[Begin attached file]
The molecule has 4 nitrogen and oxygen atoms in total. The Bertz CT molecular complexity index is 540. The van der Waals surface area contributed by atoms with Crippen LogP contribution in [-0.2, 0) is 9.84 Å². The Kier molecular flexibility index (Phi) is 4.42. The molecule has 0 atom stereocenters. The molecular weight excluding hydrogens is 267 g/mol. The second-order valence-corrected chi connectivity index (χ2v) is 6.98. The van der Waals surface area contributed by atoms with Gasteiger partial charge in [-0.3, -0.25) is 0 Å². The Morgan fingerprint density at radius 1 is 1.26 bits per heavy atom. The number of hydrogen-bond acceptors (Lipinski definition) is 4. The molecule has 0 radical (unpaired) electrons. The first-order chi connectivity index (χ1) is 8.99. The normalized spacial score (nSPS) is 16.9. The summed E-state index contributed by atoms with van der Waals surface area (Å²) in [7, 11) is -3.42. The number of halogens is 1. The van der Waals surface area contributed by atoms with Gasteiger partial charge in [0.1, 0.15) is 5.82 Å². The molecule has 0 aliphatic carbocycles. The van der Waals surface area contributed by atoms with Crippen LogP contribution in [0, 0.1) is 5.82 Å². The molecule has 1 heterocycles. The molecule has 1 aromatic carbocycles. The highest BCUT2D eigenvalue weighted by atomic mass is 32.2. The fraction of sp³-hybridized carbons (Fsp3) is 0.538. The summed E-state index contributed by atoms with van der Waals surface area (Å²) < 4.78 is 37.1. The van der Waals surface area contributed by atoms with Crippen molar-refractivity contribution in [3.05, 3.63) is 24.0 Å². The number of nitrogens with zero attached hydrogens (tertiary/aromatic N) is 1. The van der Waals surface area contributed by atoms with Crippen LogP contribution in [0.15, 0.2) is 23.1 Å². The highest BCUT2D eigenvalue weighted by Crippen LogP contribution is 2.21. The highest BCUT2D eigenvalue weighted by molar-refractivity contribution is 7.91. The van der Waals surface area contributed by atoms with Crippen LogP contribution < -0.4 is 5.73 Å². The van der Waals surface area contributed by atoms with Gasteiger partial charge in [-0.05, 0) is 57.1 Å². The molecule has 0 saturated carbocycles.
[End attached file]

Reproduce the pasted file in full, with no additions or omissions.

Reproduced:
The molecule has 4 nitrogen and oxygen atoms in total. The Bertz CT molecular complexity index is 540. The van der Waals surface area contributed by atoms with Crippen LogP contribution in [-0.2, 0) is 9.84 Å². The Kier molecular flexibility index (Phi) is 4.42. The molecule has 0 atom stereocenters. The molecular weight excluding hydrogens is 267 g/mol. The second-order valence-corrected chi connectivity index (χ2v) is 6.98. The van der Waals surface area contributed by atoms with Gasteiger partial charge in [-0.3, -0.25) is 0 Å². The Morgan fingerprint density at radius 1 is 1.26 bits per heavy atom. The number of hydrogen-bond acceptors (Lipinski definition) is 4. The molecule has 0 radical (unpaired) electrons. The first-order chi connectivity index (χ1) is 8.99. The normalized spacial score (nSPS) is 16.9. The summed E-state index contributed by atoms with van der Waals surface area (Å²) in [7, 11) is -3.42. The number of halogens is 1. The van der Waals surface area contributed by atoms with Gasteiger partial charge in [0.1, 0.15) is 5.82 Å². The molecule has 0 aliphatic carbocycles. The van der Waals surface area contributed by atoms with Crippen LogP contribution in [0, 0.1) is 5.82 Å². The molecule has 1 heterocycles. The molecule has 1 aromatic carbocycles. The highest BCUT2D eigenvalue weighted by atomic mass is 32.2. The fraction of sp³-hybridized carbons (Fsp3) is 0.538. The summed E-state index contributed by atoms with van der Waals surface area (Å²) < 4.78 is 37.1. The van der Waals surface area contributed by atoms with Crippen molar-refractivity contribution in [3.05, 3.63) is 24.0 Å². The number of nitrogens with zero attached hydrogens (tertiary/aromatic N) is 1. The van der Waals surface area contributed by atoms with Crippen LogP contribution in [0.15, 0.2) is 23.1 Å². The highest BCUT2D eigenvalue weighted by Crippen LogP contribution is 2.21. The highest BCUT2D eigenvalue weighted by molar-refractivity contribution is 7.91. The van der Waals surface area contributed by atoms with Crippen LogP contribution < -0.4 is 5.73 Å². The van der Waals surface area contributed by atoms with Gasteiger partial charge in [-0.05, 0) is 57.1 Å². The molecule has 0 saturated carbocycles.